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When should I tell someone I am dating that I have MS?

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Updated September 30, 2009

Question: When should I tell someone I am dating that I have MS?
There is a guy that I have been interested in for over a year who finally asked me out last month. We have gone on four dates – we have a lot of fun and really enjoy spending time together. I think it is going to get more serious soon. I haven’t told him that I have multiple sclerosis, since I didn’t want to scare him off. Now I am nervous that I have waited too long. What should I do?
Answer: I think this situation is really common. I happen to be one of those people who are pretty open about their MS status, especially since I started writing on the topic (actually, I probably tell far more people far more information much sooner than I need to).

However, many people do not feel quite as compelled as I do to disclose the fact that they have MS to everyone whom they encounter, especially in the already strange and fragile world of dating. As this reader mentioned, this leads to a Catch-22 – you don’t want to freak potentially interesting people out before your first date, however, waiting for awhile to see what develops can lead to a person with MS feeling like they have been withholding information from this other person. This situation can be especially stressful if you really, really like the other person and think it might develop into something more serious.

There is no hard and fast rule about ideal timing around disclosing your MS to someone, but I will do my best to give some guidance. In an ideal world, everyone could listen to their gut, which would tell them exactly when to tell and what words to use. However, this world is far from rational, especially when we are just starting to figure out if we have romantic feelings toward another person (which can make everything seem strange and confusing).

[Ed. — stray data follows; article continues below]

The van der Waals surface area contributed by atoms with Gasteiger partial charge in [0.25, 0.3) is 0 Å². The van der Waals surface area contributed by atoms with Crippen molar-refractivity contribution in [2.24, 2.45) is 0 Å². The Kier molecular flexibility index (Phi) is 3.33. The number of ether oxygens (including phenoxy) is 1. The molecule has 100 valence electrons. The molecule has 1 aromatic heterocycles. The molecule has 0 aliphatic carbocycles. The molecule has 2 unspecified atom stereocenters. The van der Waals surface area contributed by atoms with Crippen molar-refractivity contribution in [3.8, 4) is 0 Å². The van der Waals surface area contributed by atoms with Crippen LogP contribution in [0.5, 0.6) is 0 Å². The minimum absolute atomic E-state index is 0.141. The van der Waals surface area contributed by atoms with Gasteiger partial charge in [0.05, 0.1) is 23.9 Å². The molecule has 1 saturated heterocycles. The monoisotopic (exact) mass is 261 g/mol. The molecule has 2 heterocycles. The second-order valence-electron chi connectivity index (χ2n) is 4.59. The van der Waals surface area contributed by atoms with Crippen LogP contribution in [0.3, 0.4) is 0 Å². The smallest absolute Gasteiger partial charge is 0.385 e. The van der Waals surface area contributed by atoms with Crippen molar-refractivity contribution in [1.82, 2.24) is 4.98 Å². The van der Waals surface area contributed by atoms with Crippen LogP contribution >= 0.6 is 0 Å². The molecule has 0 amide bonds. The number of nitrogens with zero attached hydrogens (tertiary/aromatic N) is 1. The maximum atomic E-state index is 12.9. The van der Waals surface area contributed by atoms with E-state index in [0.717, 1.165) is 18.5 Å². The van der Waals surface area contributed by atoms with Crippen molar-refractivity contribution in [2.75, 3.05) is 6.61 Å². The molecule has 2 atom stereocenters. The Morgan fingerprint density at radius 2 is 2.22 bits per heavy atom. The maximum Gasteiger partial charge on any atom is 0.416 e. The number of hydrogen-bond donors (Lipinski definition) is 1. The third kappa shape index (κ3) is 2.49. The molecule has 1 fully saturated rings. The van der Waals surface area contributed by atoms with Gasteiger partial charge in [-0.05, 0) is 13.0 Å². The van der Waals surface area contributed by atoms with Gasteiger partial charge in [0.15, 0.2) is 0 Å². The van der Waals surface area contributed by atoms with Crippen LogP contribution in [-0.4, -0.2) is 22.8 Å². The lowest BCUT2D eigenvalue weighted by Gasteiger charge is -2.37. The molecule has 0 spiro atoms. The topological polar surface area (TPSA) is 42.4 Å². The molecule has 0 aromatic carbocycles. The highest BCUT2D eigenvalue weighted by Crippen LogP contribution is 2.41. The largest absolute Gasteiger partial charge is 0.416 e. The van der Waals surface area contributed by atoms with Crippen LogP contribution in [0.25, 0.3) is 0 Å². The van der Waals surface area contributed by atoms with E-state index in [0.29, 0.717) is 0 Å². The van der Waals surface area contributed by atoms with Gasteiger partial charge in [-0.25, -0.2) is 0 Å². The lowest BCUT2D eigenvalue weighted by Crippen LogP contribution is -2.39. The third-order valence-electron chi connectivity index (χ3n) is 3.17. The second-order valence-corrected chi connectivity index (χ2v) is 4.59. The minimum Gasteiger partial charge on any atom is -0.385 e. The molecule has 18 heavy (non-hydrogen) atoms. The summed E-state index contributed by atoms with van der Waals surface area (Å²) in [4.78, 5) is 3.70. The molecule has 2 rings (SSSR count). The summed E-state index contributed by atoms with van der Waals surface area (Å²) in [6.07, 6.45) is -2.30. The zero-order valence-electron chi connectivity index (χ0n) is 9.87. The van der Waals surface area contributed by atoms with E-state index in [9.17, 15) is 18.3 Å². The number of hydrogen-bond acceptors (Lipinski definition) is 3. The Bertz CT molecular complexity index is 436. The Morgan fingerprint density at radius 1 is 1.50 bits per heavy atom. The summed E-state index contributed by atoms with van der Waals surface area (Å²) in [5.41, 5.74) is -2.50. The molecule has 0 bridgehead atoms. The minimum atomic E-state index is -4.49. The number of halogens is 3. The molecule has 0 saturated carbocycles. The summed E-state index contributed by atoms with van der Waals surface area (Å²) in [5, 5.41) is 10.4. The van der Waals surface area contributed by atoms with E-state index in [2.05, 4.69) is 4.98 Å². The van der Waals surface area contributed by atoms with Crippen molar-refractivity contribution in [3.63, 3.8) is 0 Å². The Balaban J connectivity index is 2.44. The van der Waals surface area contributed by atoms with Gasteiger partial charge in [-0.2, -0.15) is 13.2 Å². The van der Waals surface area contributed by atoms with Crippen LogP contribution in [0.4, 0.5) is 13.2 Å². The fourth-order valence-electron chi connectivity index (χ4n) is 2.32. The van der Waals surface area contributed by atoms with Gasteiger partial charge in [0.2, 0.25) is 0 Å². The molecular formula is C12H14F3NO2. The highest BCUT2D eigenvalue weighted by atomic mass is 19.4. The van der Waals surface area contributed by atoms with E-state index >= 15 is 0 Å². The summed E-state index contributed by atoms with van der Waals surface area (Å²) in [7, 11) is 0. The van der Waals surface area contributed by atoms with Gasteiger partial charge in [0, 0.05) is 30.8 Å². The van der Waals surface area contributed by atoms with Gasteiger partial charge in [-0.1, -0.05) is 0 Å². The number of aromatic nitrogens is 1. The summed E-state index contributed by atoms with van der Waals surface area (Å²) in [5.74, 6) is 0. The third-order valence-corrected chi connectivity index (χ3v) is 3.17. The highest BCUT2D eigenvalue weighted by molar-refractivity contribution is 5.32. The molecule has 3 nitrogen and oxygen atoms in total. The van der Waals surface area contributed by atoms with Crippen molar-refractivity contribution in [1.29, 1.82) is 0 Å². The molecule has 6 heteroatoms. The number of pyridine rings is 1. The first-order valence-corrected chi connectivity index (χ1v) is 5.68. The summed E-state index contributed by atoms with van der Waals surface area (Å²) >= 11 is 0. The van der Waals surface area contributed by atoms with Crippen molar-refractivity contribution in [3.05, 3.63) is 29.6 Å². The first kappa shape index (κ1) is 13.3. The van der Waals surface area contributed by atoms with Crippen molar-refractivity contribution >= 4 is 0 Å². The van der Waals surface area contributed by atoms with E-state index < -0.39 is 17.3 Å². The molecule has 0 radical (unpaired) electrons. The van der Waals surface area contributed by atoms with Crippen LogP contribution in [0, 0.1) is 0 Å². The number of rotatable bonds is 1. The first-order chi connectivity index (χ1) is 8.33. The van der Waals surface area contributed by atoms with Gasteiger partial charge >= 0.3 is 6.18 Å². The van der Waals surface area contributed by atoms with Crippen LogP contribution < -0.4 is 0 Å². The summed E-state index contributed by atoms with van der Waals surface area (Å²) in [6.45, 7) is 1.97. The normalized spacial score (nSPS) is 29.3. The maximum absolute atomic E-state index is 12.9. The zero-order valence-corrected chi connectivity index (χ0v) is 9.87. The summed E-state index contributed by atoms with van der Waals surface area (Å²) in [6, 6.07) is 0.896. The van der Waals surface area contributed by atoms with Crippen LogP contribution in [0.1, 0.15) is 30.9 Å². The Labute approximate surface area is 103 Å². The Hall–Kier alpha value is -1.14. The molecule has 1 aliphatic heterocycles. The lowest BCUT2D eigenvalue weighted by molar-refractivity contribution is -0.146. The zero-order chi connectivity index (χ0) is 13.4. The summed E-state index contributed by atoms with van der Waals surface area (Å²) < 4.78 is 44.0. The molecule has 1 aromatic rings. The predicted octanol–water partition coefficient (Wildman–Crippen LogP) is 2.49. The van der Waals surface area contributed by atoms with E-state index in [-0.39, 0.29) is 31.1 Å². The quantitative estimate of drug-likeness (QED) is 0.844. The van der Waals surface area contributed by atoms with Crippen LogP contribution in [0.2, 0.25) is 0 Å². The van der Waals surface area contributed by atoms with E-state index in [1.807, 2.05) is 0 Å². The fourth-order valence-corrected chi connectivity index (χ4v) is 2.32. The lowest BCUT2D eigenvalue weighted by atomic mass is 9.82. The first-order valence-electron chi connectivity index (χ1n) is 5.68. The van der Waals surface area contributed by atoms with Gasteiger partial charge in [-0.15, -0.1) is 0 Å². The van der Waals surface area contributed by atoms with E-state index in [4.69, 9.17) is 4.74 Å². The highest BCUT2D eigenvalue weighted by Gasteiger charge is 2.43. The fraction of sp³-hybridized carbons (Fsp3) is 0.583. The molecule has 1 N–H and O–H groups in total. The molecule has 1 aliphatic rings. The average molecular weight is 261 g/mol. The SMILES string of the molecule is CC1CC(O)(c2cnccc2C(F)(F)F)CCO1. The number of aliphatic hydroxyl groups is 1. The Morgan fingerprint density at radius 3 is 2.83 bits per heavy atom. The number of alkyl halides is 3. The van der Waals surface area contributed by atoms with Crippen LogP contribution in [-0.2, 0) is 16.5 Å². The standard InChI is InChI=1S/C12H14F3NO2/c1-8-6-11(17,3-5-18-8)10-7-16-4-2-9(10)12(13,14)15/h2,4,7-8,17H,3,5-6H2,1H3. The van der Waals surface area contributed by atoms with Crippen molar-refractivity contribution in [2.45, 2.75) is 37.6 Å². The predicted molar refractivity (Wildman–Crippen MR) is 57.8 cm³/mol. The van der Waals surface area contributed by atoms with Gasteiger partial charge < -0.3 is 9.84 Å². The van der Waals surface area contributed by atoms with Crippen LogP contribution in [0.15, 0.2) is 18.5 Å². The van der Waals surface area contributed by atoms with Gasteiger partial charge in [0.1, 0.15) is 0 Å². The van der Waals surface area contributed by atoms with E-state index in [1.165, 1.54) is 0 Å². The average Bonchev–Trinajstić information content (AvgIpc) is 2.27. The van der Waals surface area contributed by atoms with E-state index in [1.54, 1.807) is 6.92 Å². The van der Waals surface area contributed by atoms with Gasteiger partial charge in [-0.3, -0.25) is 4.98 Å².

I guess that I would probably tell someone that I had MS sometime during the second date. It seems that by this time, you will have probably figured out that you want to continue seeing this person (and he or she will have discovered how fabulous you are). Clearly, the mutual interest was enough to at least lead to a second date. You will have had time to analyze the first date (and discuss it with your friends, if you are female).

The second date is often when more information about one another is disclosed, anyway. The first date seems like it is about best behavior, whereas the second date is a little bit more about reality. No one really expects to find out about a bad credit score, a learning disability, a past broken engagement or weird food preferences on the first date. The second date is a good time for some of the more “real” stuff to come out, in my opinion. You will also probably be slightly more relaxed about the situation and be able to communicate a little bit better about tough topics.

A Couple of Tips

Plan Your “Speech”: Make it short and sweet, but really plan (and practice) what you want to say about your MS. Decide what role your MS should play in your “story.” Remember, most people don’t know a great deal about MS, so you should be prepared to give a little background about the disease. I would include a little about your prognosis and your attitude towards MS, which will make people feel more comfortable asking questions.

Be Prepared for “Dumb” Remarks: Again, most people don’t know much about MS, besides what they have seen on West Wing or when Montel Williams spoke about it on Oprah (maybe not even that). Your date might have questions that you think are downright ignorant. Be patient and keep in mind that there is a difference between “less-than-knowledgeable” about a topic and mean or insensitive.

If You Don’t Like the Person, You Never Need to Tell: Clearly, if your date is a jerk whom you never want to see again, there is no need for the “big reveal.”

If You Wait Past the Second Date: Some people advocate waiting until you truly know that you want to have a future with this person to tell him or her about your MS. That is fine, and only you know the specifics of your situation. You may be taking it very slowly with one another, or you have not been definitively diagnosed with MS or you are not quite sure that you even like this person – all of these are good reasons to keep things to yourself until the time feels right. However, waiting too long can add extra stress to the whole thing as well, especially if either of you have shared other “personal” information. It may seem to some people like you have been hiding something. It is probably a good idea to address your reasons for waiting in your disclosure “speech.”

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